The competition features 16 competitors that have been chosen by qualifying for the league and are ranked as the top players in the world. These players will go head-to-head in six races that will be broadcast as 12 one-hour-long episodes.

The tournaments were only available to watch in the US, Canada and the Caribbean on ESPN, as well as Sky Sports and ProSieben in the UK and Germany, but 30 million broadcast viewers tuned in, and there were over 43 millions views online on Twitch and other streaming sites.

This year, the Drone Racing League has signed a multi-year, global partnership with Allianz, which means that the 2017 World Championship will be broadcast in over 75 countries, and the six races will now take place in London, Munich, Boston, Atlanta, New Orleans and Miami, starting with the first tournament at Alexandra Palace in London on 13 June.

How can I watch the drone racing championships?

The 2017 DRL Allianz World Championship will begin airing around the world in June on these channels:

UK and Italy –Sky Sports

Germany, Austria and Switzerland – ProSieben

North and South America – ESPN, ESPN2, TSN, Disney XD and ESPN Deportes

Where will the UK portion of the tournament be held?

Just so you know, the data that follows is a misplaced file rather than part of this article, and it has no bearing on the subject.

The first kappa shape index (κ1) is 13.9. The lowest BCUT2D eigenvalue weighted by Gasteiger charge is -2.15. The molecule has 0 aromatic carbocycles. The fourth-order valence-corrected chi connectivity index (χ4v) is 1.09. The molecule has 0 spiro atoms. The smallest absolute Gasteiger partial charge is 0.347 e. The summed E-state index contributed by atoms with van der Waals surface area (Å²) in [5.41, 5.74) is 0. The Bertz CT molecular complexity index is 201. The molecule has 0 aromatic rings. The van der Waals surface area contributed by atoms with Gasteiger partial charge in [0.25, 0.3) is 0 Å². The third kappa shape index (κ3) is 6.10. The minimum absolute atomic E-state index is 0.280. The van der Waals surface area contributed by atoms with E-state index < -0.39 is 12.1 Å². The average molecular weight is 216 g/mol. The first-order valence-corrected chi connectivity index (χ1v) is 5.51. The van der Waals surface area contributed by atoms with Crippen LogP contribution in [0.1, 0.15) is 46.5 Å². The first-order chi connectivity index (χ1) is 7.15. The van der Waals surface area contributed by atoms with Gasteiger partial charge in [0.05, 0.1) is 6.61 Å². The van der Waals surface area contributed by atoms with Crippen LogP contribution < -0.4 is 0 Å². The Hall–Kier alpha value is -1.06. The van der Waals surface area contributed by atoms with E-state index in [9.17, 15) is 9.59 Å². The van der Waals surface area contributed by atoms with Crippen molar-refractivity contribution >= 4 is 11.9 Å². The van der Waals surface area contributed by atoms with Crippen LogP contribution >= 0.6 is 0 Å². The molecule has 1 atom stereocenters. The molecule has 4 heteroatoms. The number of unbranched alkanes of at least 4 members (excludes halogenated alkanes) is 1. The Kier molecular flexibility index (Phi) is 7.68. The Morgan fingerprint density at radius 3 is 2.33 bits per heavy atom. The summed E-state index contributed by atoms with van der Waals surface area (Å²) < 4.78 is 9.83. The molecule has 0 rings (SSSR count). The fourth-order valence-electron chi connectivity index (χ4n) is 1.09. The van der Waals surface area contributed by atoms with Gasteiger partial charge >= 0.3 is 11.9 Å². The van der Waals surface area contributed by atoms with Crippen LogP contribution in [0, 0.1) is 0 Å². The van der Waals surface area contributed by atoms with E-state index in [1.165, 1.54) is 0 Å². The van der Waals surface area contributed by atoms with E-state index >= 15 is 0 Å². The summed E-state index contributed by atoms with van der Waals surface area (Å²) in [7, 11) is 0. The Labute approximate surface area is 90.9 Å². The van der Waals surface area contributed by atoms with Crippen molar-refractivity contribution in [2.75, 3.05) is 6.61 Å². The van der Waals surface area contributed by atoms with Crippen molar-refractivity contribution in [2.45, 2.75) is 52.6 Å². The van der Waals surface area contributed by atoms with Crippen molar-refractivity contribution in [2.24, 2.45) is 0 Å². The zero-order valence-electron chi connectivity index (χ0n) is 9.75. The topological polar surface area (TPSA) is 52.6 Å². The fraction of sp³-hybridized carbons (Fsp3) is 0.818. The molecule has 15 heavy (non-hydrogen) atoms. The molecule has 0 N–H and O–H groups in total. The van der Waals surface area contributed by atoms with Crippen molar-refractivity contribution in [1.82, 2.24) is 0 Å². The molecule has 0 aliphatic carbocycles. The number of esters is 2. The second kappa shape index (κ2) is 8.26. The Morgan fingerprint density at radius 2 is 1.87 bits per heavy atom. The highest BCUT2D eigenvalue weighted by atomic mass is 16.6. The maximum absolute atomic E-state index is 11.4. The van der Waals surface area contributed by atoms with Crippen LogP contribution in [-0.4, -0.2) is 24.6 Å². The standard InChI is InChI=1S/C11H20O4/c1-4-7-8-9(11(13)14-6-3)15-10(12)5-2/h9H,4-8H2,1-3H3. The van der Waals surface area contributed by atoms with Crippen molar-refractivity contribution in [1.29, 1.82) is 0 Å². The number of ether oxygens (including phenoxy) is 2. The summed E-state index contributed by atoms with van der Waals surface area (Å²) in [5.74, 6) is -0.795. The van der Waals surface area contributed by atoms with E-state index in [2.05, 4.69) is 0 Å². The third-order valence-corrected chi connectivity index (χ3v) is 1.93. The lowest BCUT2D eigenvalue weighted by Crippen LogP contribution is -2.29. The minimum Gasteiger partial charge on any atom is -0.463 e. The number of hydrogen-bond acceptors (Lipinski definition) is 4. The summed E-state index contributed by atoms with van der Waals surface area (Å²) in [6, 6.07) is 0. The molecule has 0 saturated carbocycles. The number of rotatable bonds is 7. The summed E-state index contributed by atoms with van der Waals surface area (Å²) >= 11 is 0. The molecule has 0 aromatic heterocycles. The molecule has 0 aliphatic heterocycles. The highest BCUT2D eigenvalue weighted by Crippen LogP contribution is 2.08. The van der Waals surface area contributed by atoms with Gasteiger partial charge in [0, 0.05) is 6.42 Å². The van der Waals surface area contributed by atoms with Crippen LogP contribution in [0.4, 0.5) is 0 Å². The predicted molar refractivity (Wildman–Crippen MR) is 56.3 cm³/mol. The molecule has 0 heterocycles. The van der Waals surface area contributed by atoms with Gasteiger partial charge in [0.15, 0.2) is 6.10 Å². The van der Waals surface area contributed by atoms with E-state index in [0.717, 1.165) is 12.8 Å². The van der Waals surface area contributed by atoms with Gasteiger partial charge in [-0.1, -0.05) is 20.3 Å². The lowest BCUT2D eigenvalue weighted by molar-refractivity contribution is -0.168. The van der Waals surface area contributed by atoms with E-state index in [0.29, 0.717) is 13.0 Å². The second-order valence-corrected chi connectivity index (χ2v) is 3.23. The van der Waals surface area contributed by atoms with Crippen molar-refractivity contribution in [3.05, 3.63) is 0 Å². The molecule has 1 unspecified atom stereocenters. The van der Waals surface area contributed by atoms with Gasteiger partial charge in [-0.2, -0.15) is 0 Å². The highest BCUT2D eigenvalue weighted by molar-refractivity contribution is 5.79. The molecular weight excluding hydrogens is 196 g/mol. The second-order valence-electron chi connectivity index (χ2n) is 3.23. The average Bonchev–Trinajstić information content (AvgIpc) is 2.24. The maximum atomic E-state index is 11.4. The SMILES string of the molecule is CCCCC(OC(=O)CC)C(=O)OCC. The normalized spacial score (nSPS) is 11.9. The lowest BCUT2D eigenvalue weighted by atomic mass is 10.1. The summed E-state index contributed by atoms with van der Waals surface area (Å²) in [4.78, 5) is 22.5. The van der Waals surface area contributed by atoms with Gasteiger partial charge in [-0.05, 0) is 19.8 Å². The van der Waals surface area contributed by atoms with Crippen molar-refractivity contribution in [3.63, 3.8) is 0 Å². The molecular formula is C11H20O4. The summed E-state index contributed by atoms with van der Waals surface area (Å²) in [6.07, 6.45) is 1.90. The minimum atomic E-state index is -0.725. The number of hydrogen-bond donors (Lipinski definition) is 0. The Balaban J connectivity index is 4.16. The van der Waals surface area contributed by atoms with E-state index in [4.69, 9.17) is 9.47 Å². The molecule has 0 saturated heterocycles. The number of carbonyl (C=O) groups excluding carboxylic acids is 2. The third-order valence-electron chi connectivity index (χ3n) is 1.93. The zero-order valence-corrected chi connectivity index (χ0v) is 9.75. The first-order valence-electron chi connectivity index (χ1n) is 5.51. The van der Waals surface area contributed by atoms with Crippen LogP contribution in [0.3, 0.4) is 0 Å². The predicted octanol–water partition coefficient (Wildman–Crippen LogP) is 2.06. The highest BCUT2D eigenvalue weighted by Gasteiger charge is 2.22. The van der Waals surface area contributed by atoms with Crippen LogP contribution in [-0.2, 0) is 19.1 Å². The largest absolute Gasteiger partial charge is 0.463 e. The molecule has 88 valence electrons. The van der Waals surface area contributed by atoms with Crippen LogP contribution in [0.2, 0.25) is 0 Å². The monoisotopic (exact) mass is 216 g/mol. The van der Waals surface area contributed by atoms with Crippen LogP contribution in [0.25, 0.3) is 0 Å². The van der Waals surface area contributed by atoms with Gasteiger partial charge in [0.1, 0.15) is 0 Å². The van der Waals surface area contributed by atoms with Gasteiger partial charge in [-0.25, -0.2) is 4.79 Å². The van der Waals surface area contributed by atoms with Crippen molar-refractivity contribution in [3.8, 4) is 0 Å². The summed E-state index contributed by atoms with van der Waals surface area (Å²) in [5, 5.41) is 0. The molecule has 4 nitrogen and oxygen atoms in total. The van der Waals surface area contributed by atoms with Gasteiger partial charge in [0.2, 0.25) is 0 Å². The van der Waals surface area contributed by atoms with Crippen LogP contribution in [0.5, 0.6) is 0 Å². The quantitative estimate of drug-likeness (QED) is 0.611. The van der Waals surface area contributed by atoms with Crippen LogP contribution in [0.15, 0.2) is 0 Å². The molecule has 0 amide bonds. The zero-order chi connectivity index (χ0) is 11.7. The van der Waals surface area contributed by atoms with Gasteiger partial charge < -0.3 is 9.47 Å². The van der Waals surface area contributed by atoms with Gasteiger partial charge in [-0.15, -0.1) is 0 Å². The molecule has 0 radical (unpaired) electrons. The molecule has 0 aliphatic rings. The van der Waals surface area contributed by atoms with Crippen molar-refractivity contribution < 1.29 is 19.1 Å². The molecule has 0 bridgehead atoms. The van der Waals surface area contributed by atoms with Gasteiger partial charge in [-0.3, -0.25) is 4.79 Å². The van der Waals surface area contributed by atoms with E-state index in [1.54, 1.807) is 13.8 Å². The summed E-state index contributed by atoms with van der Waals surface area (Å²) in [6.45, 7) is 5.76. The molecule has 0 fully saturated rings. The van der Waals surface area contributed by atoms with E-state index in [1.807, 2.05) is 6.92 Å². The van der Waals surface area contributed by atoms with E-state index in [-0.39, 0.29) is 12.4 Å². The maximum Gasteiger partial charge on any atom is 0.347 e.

The finale of the tournament will be held at Alexandra Palace in London on 13 June, however sadly this year only the media is invited to attend as spectators. Drone racing fans will need to watch the tournament streaming on Twitch and other services.

Can I still enter the 2017 drone championship?

Unfortunately no, because the 2017 roster of competitors has already been chosen. However, you can download this simulator and test your skills to try to qualify for the league, and later this year there will be an opportunity for new pilots to try out for the 2018 roster, so keep an eye on the DRL website.

What drones will the competitors use?

2017 Drone Racing League Allianz World Championship
The Drone Racing League has built a fleet of 350 custom identical racing drones for the tournament Drone Racing League